Just before the holidays we organized a Holiday Bake-Off. And, since our Bake-Off was such a success, we decided to put our cooking skills to the test with a Mid-Winter Soup-Off.
In preparation for an upcoming EatSavvy edition, we asked anyone wishing to participate to submit a sample of their family’s favourite soup recipe. The criteria were as follows: all recipes must be kid-friendly, not too labour intensive, healthy, and not too spicy. Robyn was first to submit an entry—Mexican Pozole Soup (a huge hit), Sarah brought in a heart healthy (and low-carb) white bean and chicken soup and Minnow keeps talking about an asparagus and pear soup (not yet tested).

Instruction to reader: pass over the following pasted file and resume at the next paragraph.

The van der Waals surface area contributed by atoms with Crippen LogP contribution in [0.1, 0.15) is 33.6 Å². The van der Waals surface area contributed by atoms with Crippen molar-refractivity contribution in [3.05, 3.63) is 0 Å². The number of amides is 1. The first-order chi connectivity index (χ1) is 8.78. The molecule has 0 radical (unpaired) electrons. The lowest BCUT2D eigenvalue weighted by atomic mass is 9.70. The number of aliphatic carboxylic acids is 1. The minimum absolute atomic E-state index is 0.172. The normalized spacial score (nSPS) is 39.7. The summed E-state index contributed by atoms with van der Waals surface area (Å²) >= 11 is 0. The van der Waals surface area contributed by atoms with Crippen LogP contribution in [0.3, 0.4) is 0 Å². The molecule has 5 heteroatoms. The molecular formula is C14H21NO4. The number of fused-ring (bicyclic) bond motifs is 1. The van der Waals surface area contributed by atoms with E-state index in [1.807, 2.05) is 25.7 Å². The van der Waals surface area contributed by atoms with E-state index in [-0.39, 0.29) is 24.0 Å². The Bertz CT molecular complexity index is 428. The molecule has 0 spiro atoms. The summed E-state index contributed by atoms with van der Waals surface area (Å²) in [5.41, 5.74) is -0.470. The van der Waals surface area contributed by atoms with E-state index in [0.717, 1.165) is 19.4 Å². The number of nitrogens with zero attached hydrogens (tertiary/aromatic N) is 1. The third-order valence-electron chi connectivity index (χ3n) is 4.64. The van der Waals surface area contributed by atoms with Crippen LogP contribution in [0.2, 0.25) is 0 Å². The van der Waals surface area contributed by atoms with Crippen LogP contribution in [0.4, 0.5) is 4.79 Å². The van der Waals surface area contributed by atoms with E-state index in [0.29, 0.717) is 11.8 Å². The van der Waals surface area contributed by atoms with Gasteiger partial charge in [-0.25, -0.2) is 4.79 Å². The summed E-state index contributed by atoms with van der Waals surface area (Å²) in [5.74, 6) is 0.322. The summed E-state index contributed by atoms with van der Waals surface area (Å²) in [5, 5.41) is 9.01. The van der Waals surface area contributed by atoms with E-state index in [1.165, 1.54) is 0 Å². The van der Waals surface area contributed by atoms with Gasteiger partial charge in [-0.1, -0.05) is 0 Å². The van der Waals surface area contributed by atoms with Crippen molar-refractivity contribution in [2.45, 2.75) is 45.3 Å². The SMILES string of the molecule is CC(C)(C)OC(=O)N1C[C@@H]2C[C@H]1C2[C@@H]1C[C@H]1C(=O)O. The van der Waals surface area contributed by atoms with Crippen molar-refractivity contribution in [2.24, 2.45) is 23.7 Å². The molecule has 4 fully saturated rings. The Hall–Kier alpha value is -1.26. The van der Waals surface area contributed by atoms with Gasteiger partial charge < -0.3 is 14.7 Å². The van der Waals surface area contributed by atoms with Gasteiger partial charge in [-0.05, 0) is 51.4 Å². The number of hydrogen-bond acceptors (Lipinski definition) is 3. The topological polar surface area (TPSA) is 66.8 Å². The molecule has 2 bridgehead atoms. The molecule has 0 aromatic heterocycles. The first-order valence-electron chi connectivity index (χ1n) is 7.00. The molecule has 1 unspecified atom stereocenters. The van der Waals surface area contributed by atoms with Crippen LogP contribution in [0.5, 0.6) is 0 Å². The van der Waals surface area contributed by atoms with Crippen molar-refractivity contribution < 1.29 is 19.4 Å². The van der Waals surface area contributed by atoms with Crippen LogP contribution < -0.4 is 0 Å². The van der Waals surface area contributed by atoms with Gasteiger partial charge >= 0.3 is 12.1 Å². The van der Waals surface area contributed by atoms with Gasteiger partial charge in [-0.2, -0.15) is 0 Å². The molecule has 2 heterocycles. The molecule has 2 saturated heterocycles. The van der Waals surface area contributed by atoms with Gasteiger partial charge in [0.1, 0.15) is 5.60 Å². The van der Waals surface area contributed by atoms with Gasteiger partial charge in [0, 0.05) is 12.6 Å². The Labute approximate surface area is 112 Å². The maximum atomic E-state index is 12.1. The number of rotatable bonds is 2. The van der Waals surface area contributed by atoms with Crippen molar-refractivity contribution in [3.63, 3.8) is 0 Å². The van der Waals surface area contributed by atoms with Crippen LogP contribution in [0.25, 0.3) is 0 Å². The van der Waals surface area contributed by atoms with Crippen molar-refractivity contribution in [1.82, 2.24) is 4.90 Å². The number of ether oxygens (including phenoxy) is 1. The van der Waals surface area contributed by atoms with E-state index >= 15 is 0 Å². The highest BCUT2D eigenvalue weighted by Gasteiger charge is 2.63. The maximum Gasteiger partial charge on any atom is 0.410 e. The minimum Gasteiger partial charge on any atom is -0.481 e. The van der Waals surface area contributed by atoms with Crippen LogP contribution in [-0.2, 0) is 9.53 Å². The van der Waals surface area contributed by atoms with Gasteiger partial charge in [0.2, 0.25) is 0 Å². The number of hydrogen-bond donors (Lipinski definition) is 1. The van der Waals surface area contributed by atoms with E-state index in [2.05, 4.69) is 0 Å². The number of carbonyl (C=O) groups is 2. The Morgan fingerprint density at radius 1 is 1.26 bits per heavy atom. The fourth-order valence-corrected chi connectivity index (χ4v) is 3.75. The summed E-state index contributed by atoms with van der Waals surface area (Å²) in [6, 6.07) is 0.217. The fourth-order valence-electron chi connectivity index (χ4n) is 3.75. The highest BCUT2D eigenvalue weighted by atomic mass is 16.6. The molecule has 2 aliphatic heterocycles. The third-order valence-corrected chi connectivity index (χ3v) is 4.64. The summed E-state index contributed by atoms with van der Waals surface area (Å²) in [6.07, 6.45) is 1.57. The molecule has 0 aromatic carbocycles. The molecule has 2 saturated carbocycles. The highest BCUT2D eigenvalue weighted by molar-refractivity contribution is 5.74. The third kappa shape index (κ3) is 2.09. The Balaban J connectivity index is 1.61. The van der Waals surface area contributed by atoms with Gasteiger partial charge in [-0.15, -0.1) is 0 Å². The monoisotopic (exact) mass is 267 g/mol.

All of these delicious soups (and more) will be reviewed and tested for possible inclusion into EatSavvy next week, but not all of them will be selected. Stay tuned and be sure to open your edition of EatSavvy this month to find out.
What is your favourite family soup recipe? Send it in and it could be selected!
There has been a lot in the news about sodium being the silent killer. You might have read about it on SavvyMom or our blogs. I think it’s safe to say that it’s something we’re all watching very closely in our diets – especially for our kids.
That’s why it’s so great to see what some of the bigger brands are doing with soup—one of my favourite foods but also one of the worst offenders on the sodium front.